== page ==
How Sweet Is the Penguin

On my second full day in Paihia, I made the short trek down the main road and over a bridge to Waitangi, perhaps the most important historic location in New Zealand. This is where the Treaty of Waitangi, a highly contentious document, was signed by Maori chiefs in 1840, granting Britain rule over NZ. Sadly, the Maori translation was not the same as the English version, so the chiefs basically signed away their rights without even knowing it. They thought Britain would send in a governor to take charge of New Zealand’s British inhabitants only, but in fact unknowingly granted full sovereignty to the Queen. In recent years, much has been done to try and rectify some of the ill effects of the treaty, but there are still a lot of bad feelings on both sides.

The Waitangi grounds were impressive, with a great view out over the Bay of Islands. I started my visit off with a walking tour to learn more about the important history behind this place. Our guide was Maori and a direct descendant of one of the chiefs who signed the Treaty of Waitangi.


There’s our guide, standing in front of Waitangi’s ceremonial war canoe, used every year to celebrate Waitangi Day on the 6th of February. The canoe’s name is Ngātokimatawhaorua (yes, I copy pasted this), and it is the world’s largest. Most impressively, it was carved completely by hand using traditional Maori methods. When the Queen visited in 1974, the ship received the honorary title of “HMS” after carrying her around the bay. If the Royal Navy ever needs a war canoe, Ngātokimatawhaorua is ready to go.


Next, we headed up towards the flagstaff that marks the spot where the treaty was signed.


After the tour concluded, I ventured over to the traditional carved Maori meeting house on the grounds. Built near the Treaty House, where Britain’s representative lived, the meeting house represents the Maori people of New Zealand. The inside was simply stunning.



The Maori can carve like no one else.

I headed over towards the Treaty House, which wasn’t all that incredible, but interesting nonetheless for its historical significance. James Busby, the British government’s representative in New Zealand from 1833 to 1840, conducted much of his official business here.



Before heading out, I stopped by Hobson Beach, the site where the British captain responsible for negotiating and organizing the signing of the Treaty of Waitangi first landed. It’s also the spot where the ceremonial war canoe is launched every year on Waitangi Day.


I glanced across the water at Russell, the island I palnned to vist that afternoon, and said farewell to Waitangi.

The ferry ride from Paihia to Russell only took about 15 minutes. Russell is a beautiful island town that gives no indication it was once dubbed the “Hell Hole of the Pacific,” due to the debauchery that occurred there. It was New Zealand’s first permanent European settlement and sea port. By the 1830s, European law had no influence there and the Maori generally stayed away, so all kinds of nasty stuff went down.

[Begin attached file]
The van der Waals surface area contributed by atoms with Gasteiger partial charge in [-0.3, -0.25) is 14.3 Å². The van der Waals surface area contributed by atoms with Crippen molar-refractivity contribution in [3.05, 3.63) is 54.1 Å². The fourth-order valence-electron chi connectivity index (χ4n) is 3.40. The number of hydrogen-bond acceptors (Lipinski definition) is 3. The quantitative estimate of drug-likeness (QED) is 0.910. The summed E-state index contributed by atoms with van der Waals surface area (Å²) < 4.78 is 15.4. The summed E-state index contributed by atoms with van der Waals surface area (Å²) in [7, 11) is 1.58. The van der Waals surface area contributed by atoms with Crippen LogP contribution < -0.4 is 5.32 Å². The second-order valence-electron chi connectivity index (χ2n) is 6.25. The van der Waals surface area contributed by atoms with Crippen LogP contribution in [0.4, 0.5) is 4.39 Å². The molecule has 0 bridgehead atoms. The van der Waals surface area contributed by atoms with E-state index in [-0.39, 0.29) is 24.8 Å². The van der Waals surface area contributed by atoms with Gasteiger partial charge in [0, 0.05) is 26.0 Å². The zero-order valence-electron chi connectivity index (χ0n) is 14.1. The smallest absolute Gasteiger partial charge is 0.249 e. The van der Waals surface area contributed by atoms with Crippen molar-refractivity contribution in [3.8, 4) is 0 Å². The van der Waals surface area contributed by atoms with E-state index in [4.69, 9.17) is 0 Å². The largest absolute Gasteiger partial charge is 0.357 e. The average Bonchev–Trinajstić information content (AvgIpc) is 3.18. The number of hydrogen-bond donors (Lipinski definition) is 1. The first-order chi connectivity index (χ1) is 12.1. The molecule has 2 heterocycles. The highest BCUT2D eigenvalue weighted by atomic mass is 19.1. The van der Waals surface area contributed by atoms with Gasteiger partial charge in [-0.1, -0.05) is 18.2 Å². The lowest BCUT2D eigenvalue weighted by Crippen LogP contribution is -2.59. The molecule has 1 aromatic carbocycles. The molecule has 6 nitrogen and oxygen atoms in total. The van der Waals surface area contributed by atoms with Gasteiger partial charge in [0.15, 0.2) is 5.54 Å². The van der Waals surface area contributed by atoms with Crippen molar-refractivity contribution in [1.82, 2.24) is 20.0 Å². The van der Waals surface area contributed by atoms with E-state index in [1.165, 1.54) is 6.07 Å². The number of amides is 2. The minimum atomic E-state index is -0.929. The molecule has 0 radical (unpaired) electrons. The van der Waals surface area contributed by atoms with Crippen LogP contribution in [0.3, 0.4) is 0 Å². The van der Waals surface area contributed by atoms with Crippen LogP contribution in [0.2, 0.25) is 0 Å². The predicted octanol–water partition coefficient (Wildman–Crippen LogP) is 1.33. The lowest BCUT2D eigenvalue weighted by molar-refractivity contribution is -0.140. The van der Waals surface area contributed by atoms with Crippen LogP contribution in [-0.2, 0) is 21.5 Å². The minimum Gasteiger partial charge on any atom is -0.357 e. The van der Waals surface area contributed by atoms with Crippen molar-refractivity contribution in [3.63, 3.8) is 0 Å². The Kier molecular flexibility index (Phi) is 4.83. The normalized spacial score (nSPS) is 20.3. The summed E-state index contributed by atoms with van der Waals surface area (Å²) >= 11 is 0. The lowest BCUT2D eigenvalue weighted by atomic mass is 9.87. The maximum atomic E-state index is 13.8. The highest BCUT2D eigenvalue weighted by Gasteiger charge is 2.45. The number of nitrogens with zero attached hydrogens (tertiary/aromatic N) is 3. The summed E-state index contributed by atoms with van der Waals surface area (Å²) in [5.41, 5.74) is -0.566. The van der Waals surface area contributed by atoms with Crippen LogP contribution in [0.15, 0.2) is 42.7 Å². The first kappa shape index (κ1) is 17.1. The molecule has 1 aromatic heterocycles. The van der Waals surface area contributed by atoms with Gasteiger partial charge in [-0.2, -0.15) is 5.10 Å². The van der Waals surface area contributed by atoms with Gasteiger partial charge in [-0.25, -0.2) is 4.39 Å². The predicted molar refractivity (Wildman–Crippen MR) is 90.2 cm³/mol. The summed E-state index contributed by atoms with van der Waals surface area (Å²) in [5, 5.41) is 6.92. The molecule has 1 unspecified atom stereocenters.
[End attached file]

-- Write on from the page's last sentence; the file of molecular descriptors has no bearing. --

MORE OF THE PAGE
The best tidbit about Russell, though, relates to its Maori name, Kororāreka. The literal translation is “how sweet is the penguin.” Now, why did that name get changed?! Best name ever! Sadly, I didn’t see any penguins.


Here’s the view from the ferry as we approached Russell. It’s very upscale and reminds me of a New Zealand version of Nantucket or Martha’s Vineyard.


They have a pillory right by the ferry dock, which serves as a nice reminder of the town’s dark history.

I walked Russell’s wide tree-lined streets, enjoying the shade and indulging in some Hokey Pokey ice cream.


Although I couldn’t afford to stay there, Russell was well worth a visit. It has a multitude of historic buildings and some great short walks around town.



Not to mention incredible trees!


Despite all its historic rowdiness, Russell is also home to New Zealand’s oldest church, Christ Church. I guess those sinners needed somewhere to repent from time to time.



The walls are still scarred by musket and cannon fire from a battle between the British and Maori in 1845. Today, the place exudes an air of peacefulness.

I heard that the nearby Flagstaff Hill provided great views over the bay, so I headed in that direction next.


This is another spot marked by British and Maori contention, with the original flagpole being toppled numerous times by the Maori.

The view out over Russell was great.


I even got to see a Weka, another one of New Zealand’s funky ground birds.


I headed back down to Russell to relax on the beach before my ferry back to Paihia.

I couldn’t resist snapping a picture of this colorful umbrella.


And this boat perfectly sums up the vibe here…



I walked to the dock and snapped a few more shots as I said goodbye to this swanky, captivating historic spot.



Peace, Russell!

4 thoughts on “How Sweet Is the Penguin

  1. Great virtual tour. Thanks, Kelsey!


  2. How sweet is this blog? Great tour, Kelsey, and, as usual, great pictures and descriptions. Lots of history there. More, please.


    1. More to come! So many pictures to edit, so little time.


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